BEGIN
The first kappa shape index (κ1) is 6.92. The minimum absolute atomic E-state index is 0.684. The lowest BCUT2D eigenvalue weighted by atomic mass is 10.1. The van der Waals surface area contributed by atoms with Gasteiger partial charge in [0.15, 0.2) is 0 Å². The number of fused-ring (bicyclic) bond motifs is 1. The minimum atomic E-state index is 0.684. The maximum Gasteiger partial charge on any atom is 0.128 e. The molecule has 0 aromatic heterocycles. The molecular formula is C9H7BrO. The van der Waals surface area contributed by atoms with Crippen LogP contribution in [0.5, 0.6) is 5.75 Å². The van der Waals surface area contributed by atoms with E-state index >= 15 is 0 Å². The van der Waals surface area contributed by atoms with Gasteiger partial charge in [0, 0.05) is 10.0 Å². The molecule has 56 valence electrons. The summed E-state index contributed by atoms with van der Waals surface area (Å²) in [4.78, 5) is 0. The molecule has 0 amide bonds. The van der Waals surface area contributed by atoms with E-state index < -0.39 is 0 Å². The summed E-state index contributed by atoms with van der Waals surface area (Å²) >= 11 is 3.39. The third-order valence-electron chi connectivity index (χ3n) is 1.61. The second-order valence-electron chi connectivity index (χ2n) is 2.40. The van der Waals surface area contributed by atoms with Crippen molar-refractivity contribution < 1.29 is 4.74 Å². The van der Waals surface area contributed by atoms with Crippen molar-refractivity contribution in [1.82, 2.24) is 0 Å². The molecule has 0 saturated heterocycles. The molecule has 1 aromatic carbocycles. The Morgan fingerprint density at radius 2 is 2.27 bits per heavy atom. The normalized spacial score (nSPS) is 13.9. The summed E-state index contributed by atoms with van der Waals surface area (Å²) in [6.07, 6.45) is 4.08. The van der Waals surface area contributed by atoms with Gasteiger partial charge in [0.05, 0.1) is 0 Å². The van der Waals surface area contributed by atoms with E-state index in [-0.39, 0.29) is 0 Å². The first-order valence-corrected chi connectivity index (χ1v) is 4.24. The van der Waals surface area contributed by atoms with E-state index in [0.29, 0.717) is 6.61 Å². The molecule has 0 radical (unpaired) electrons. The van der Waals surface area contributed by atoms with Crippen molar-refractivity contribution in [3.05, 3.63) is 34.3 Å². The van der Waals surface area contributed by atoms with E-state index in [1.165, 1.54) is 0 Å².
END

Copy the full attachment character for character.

The first kappa shape index (κ1) is 6.92. The minimum absolute atomic E-state index is 0.684. The lowest BCUT2D eigenvalue weighted by atomic mass is 10.1. The van der Waals surface area contributed by atoms with Gasteiger partial charge in [0.15, 0.2) is 0 Å². The number of fused-ring (bicyclic) bond motifs is 1. The minimum atomic E-state index is 0.684. The maximum Gasteiger partial charge on any atom is 0.128 e. The molecule has 0 aromatic heterocycles. The molecular formula is C9H7BrO. The van der Waals surface area contributed by atoms with Crippen LogP contribution in [0.5, 0.6) is 5.75 Å². The van der Waals surface area contributed by atoms with E-state index >= 15 is 0 Å². The van der Waals surface area contributed by atoms with Gasteiger partial charge in [0, 0.05) is 10.0 Å². The molecule has 56 valence electrons. The summed E-state index contributed by atoms with van der Waals surface area (Å²) in [4.78, 5) is 0. The molecule has 0 amide bonds. The van der Waals surface area contributed by atoms with E-state index < -0.39 is 0 Å². The summed E-state index contributed by atoms with van der Waals surface area (Å²) >= 11 is 3.39. The third-order valence-electron chi connectivity index (χ3n) is 1.61. The second-order valence-electron chi connectivity index (χ2n) is 2.40. The van der Waals surface area contributed by atoms with Crippen molar-refractivity contribution < 1.29 is 4.74 Å². The van der Waals surface area contributed by atoms with Crippen molar-refractivity contribution in [1.82, 2.24) is 0 Å². The molecule has 0 saturated heterocycles. The molecule has 1 aromatic carbocycles. The Morgan fingerprint density at radius 2 is 2.27 bits per heavy atom. The normalized spacial score (nSPS) is 13.9. The summed E-state index contributed by atoms with van der Waals surface area (Å²) in [6.07, 6.45) is 4.08. The van der Waals surface area contributed by atoms with Gasteiger partial charge in [0.05, 0.1) is 0 Å². The van der Waals surface area contributed by atoms with E-state index in [-0.39, 0.29) is 0 Å². The first-order valence-corrected chi connectivity index (χ1v) is 4.24. The van der Waals surface area contributed by atoms with E-state index in [0.29, 0.717) is 6.61 Å². The molecule has 0 radical (unpaired) electrons. The van der Waals surface area contributed by atoms with Crippen molar-refractivity contribution in [3.05, 3.63) is 34.3 Å². The van der Waals surface area contributed by atoms with E-state index in [1.165, 1.54) is 0 Å².